05

Consider joining KiwiSaver

KiwiSaver is a voluntary, work-based savings initiative designed to help you save for your retirement.

If you join KiwiSaver, you can choose to contribute 3%, 4% or 8% of your before-tax pay into your KiwiSaver account every pay-day. You can choose the KiwiSaver scheme your savings are invested with.

Benefits of joining KiwiSaver

  • Generally your employer will contribute at least 3% of your before-tax pay towards your KiwiSaver savings, on top of your own contributions.
  • The government will also contribute up to $521.43 to your KiwiSaver account each year, provided that you are eligible. This is called a 'member tax credit’.
  • After three years of KiwiSaver membership, you may be able to withdraw most of your KiwiSaver savings to put towards your first home purchase.
  • You may also be able to get financial help from the Government towards your first home purchase if you meet criteria including income and house price caps.

06

Sort your banking

While you’re getting used to your new-found freedom we can help make life even easier. If you’ve just graduated or finished an apprenticeship, our graduate package for both graduates and newly-qualified apprentices could help with your finances for the first two years of your first job.

Or if you’ve just left school, our job starter's package could be right for you.

Both of these packages have great benefits like a bank account with an optional interest-free overdraft for up to two years, lower interest rates for a car loan or personal loan, and no credit card account fees for one year (other fees apply including a monthly overdraft facility fee. After one year, the standard credit card account fee will apply. See our fees page).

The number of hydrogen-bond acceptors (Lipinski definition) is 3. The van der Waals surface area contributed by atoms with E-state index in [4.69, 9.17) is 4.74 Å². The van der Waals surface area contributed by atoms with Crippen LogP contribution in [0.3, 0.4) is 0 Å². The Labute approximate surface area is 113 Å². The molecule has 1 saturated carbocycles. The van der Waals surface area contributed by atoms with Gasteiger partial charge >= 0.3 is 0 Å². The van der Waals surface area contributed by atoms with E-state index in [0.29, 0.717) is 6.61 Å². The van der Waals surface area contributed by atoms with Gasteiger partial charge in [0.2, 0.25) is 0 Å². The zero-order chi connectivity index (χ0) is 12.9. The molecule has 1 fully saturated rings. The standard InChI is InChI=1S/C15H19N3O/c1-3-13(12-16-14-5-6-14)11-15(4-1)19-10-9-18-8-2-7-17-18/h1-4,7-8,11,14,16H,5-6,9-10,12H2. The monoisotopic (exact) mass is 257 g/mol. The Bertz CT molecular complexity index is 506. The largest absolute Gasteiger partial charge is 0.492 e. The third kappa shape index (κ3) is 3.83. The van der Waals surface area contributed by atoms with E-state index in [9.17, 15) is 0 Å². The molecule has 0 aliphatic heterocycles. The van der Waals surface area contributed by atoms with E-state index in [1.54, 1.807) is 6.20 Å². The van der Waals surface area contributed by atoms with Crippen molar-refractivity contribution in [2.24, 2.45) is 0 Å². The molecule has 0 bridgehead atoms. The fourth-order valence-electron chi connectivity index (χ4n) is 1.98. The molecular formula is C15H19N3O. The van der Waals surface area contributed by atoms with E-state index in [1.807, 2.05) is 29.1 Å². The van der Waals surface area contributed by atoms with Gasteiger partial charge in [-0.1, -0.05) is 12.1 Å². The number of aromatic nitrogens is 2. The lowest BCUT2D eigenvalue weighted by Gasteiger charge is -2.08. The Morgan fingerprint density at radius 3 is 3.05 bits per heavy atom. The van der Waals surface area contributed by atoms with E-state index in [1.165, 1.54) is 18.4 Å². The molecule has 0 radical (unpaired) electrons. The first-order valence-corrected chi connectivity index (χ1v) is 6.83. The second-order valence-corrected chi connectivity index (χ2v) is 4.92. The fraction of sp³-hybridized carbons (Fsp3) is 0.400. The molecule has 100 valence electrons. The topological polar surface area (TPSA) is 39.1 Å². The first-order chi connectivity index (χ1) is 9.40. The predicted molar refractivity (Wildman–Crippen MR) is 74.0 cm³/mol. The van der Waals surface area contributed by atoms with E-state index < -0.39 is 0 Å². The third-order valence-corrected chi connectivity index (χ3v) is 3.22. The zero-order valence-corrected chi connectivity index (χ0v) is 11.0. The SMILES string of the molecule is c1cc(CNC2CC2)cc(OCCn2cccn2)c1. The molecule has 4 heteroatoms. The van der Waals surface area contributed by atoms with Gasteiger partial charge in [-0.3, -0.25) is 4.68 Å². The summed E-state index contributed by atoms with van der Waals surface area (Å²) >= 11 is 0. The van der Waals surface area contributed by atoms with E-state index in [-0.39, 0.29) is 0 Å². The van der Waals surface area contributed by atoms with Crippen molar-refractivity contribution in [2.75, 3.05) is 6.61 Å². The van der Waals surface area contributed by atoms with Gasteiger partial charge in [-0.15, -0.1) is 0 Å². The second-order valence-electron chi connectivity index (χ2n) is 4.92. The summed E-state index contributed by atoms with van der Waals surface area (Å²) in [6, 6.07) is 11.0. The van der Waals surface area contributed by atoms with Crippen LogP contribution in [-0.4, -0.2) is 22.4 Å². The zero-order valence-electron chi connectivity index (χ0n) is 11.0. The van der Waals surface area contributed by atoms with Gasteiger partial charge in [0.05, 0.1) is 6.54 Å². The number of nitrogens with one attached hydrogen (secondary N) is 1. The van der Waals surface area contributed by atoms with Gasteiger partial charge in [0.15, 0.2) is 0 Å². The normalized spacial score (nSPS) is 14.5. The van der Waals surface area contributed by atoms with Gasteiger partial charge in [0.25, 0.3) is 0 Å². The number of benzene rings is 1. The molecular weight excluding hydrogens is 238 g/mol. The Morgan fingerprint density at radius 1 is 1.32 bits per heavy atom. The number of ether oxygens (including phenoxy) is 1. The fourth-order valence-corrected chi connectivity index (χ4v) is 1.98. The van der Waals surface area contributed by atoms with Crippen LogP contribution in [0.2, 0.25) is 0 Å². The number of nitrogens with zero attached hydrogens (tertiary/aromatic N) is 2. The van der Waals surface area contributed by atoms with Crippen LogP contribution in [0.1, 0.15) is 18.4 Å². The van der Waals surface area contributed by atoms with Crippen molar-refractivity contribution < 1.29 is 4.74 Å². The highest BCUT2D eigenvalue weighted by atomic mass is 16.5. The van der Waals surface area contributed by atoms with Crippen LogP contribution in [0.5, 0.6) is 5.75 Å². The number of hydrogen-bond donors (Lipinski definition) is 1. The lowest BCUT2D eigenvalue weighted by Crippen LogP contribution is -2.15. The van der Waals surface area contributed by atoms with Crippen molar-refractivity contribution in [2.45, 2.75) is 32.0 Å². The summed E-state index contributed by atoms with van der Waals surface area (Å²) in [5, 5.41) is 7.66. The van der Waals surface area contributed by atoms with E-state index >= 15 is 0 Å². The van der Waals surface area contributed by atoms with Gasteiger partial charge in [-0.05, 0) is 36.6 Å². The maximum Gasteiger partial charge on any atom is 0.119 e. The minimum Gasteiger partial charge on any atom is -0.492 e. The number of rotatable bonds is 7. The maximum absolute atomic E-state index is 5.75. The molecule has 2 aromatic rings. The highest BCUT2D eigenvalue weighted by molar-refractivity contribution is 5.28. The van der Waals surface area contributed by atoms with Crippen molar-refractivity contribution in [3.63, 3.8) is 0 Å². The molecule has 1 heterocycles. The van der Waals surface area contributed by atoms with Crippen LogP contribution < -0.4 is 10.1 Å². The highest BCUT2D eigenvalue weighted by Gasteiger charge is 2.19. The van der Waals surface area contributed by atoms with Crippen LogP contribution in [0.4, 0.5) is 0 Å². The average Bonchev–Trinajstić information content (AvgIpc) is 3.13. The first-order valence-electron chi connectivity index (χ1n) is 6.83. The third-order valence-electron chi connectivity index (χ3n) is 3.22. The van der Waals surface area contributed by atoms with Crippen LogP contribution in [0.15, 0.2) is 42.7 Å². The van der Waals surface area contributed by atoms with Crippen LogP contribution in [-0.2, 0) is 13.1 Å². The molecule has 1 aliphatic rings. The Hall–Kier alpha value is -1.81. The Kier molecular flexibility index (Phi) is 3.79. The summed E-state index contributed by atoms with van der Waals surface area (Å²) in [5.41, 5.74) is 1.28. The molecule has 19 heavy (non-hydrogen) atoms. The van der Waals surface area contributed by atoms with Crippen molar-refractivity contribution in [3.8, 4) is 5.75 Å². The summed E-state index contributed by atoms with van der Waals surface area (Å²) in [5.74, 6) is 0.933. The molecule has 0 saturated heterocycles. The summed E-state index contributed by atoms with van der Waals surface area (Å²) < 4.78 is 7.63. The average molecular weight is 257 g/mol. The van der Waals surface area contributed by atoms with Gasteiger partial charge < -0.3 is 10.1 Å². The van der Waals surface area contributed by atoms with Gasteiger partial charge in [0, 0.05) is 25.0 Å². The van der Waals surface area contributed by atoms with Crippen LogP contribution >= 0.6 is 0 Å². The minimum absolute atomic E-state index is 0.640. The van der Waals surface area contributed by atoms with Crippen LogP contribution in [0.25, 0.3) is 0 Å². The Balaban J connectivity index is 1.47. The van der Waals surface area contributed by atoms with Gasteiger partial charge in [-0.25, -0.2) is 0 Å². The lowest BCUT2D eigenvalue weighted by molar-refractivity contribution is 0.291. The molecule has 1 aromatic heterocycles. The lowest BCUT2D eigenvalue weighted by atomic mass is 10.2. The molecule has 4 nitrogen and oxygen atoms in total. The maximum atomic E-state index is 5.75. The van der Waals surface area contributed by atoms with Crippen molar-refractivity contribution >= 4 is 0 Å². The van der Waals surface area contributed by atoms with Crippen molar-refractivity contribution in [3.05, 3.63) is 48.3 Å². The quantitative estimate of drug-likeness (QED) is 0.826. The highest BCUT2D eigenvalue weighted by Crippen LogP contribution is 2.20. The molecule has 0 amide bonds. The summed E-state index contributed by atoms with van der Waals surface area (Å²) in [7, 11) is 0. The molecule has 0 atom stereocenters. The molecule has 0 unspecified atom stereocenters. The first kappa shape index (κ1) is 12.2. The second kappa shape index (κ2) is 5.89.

07

Get your finances running like clockwork

Once you’ve got your banking sorted, here’s how you can make budgeting easier by setting up your banking electronically:

1. Open separate bank accounts for different purposes

This keeps your money tidy, hides some away for necessities, and reduces the temptation to spend.

For example, you could split your banking like this:

  • Bank account 1: For your everyday spending, like food and drink.
  • Bank account 2: For your rent, flat expenses and other regular costs like your phone and the gym.
  • Bank account 3: A savings account to save for a goal or store your tax (if you have to pay tax yourself).

2. Set up automatic payments to these accounts

Automatic payments are a great way to pay a fixed amount regularly from one bank account to another (yours or someone else’s). Set up automatic payments so whenever you get paid, a fixed amount is automatically transferred from your main account to your other accounts. Easy!

3. Set up text or email alerts

Overspending happens fast, so keep track of your money with real-time notifications sent direct to your mobile or inbox.

Your notifications will let you know when your funds low, or when your bank account is overdrawn. Set them up how you want.

4. Set up quick balances in your mobile app

You could also check your bank balance fast, without having to log in, using the Quick Balance feature in your ASB Mobile app. Here’s how to set it up:

  1. Log in to your ASB Mobile app.
  2. Tap on the menu icon at the top left of your screen.
  3. Tap on ‘Settings’, then ‘General’.
  4. Tap on ‘Quick balance’, choose the accounts you’d like view fast, then toggle on.

Then whenever you need to check your balance, simply open your ASB Mobile app and swipe down.

7 tips to make your budget stretch

Open an ASB bank account

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Open online and we’ll get you up and running as soon as possible.

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0800 803 804

Visit a branch

Visit us at one of our many branches across New Zealand.

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Other helpful guides

The above information is a guide only and should not be relied on as it does not take into account your personal financial situation. ASB’s terms and lending criteria apply. See the investment statement for Savings Plus for more information on this product.

Bank AccountsStarting your first job